Every chance to get out and fish is special, of course. But every once in awhile, you get a ‘perfect storm’ of sorts with the right company, the right setting, and the right catch. That’s what Los Barriles was like for me in June.
I went down there for a few days with two of my bust buddies and one of their fathers, and we rented a condo his Pop had been going to for over 30 years. Little things like that remind me of the bigger picture, the beautiful connections we build in this sport as we do in life.
The first day we headed out on a great little ‘bite me’ six-pack boat. We got to cruising with the waves skipping by beneath us, wheeling out past the pier where all the other boats all line up in the morning from around the harbor. It’s a circus in the best way, but we steered clear of it to head about two hours south.
Typically, we don’t see a lot of fish too far outside the harbor, but on this morning the waters were teeming with life. All around us were flying fish, whales and dolphins, even some birds swooping into the mix. I had to stop and marvel for a minute at the beauty of God’s work all around us, like we were in one giant aquarium. But a bit of sea spray to the face brought me back to the moment quick enough.
We picked a spot and got our lines in the water with some feathers hoping for a great catch of tuna, and we weren’t disappointed. We stayed out there a good five hours laughing and drinking beers, telling jokes with the ocean all around us.
And we caught a haul too, a good thirteen tuna between the four of us. When we got back we took some home for packaging and took some back to the restaurant, where they cooked it up sashimi style for what was seriously one of the best meals I’d had in a long time. It was surreal sitting there, just the four of us, drinking into the night and eating the catch we’d hauled in ourselves. It was the perfect end to a perfect day.
You might imagine the perfect ending brought around a slightly rougher beginning. The next (very groggy) morning, my buddy Ryan and I somehow got ourselves out of bed early to go fly fishing on a small panga boat we rented for the day. Compared to the day before, it felt a little more like an Ernest Hemingway story being out on the panga, but it was peaceful and quieter, which is exactly what we needed.
We hand-tied some flies and I ended up catching a nice dorado (Spanish for mahi-mahi) on the fly rod, along with another tuna, which ended up being the highlight compared to the disaster that followed.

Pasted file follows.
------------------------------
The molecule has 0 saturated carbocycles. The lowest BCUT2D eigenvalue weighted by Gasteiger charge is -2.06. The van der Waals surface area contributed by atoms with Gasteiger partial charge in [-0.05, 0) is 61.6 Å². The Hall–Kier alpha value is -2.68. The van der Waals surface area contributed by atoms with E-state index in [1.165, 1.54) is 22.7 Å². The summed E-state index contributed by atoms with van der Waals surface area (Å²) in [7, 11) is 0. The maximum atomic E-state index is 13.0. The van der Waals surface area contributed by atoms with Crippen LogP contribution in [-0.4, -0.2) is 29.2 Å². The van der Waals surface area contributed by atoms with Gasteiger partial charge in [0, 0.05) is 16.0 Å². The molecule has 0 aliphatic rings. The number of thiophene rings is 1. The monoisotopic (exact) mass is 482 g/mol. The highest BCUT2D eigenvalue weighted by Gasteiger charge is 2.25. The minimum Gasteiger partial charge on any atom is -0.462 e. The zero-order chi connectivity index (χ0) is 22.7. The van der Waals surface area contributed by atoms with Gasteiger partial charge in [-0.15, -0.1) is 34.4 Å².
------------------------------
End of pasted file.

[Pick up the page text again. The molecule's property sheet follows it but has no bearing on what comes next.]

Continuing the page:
I might still lose some sleep over this, but I hooked a great, long amberjack that morning, and boy I thought we were in for it. Just as soon as the adrenaline shot through me, about five seconds later he popped me off and just like that was gone. What happened was, the captain had tied on the bottom and he pulled the knot — so really I blame the captain, not myself!
Despite the loss of the amberjack, we brought the mahi mahi back and had it cooked up just like the previous night. They made an awesome, fresh ceviche and some truly dynamite tuna tacos. They were good, but the whole time I was eating them I was dreaming of the amberjack!
The group headed out Wednesday morning and I decided to stay behind. There was a hurricane coming in, and I was exhausted from the last two days.
And what a great decision it was. I took the day for some quiet solitude, fishing from the beach by myself. While I was relaxing, watching the tide pushing up the beach and sending little crabs and gulls scattering, the guys were having a nightmare. They made it two and a half hours south in high winds, riding twelve foot swells out in the tempest.
Not only was everyone borderline seasick, retching and holding on tight, but they had a struggle to avoid a bad collision — one minute they’d be atop a swell, seemingly alone, and the next they’d crash down, with a nearby boat almost right on top of them. Let’s just say I’m glad to have missed it.
And while they were being thrown around having what must have felt like a near-death experience, I nearly forgot the one I had myself on our second day. When Ryan and I were out fly fishing in the panga, we were about three, maybe four miles offshore. The deck was all bloody from the tuina I’d caught, and I went to wash my hands over the edge when I saw at the last second a yellow snake, reared back to strike.
I pulled my hand back real quick and we moved away from the water serpent, but I’ll not quickly forget the vivid yellow and the dark black of his back. I looked it up later and it turns out I was face to face with a yellow-bellied sea snake, one of the most poisonous in the world. To think I was only a foot away from disaster, and maybe death…I’ll never forget it.
I said at the beginning of this post that every moment is special, and this trip to Los Barriles is one of the best examples of that. From the incredible, almost magical abundance of life we witnessed in the open waters on Day 1, to a venomous serpent and mere inches from death on Day 2, and all the jokes, laughs, and drinks with amazing companions in between. I guess that’s life, a bit of relaxation, a bit of danger, and a lot of adventure. Needless to say, the only thing left is figuring out when to go back.